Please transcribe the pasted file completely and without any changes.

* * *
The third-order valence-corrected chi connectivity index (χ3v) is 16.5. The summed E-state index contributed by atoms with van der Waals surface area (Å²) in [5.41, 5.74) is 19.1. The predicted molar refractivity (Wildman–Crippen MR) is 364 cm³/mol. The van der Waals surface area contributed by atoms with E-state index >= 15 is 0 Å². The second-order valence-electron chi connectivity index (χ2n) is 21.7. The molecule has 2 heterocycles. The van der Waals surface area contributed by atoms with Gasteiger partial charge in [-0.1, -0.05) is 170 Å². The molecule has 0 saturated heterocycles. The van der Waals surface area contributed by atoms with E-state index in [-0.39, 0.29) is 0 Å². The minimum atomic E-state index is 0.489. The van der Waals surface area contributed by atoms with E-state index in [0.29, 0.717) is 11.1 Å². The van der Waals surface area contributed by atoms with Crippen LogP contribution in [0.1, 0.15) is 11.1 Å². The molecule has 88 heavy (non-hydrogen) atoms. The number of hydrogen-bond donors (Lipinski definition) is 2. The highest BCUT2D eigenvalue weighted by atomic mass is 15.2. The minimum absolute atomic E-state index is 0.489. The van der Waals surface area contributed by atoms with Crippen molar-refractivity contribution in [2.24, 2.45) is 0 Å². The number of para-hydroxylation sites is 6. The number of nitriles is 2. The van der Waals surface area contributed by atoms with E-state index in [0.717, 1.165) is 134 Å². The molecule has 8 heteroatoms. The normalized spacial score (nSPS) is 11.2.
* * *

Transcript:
The third-order valence-corrected chi connectivity index (χ3v) is 16.5. The summed E-state index contributed by atoms with van der Waals surface area (Å²) in [5.41, 5.74) is 19.1. The predicted molar refractivity (Wildman–Crippen MR) is 364 cm³/mol. The van der Waals surface area contributed by atoms with E-state index >= 15 is 0 Å². The second-order valence-electron chi connectivity index (χ2n) is 21.7. The molecule has 2 heterocycles. The van der Waals surface area contributed by atoms with Gasteiger partial charge in [-0.1, -0.05) is 170 Å². The molecule has 0 saturated heterocycles. The van der Waals surface area contributed by atoms with E-state index in [-0.39, 0.29) is 0 Å². The minimum atomic E-state index is 0.489. The van der Waals surface area contributed by atoms with E-state index in [0.29, 0.717) is 11.1 Å². The van der Waals surface area contributed by atoms with Crippen LogP contribution in [0.1, 0.15) is 11.1 Å². The molecule has 88 heavy (non-hydrogen) atoms. The number of hydrogen-bond donors (Lipinski definition) is 2. The highest BCUT2D eigenvalue weighted by atomic mass is 15.2. The minimum absolute atomic E-state index is 0.489. The van der Waals surface area contributed by atoms with Crippen molar-refractivity contribution in [2.24, 2.45) is 0 Å². The number of para-hydroxylation sites is 6. The number of nitriles is 2. The van der Waals surface area contributed by atoms with E-state index in [0.717, 1.165) is 134 Å². The molecule has 8 heteroatoms. The normalized spacial score (nSPS) is 11.2.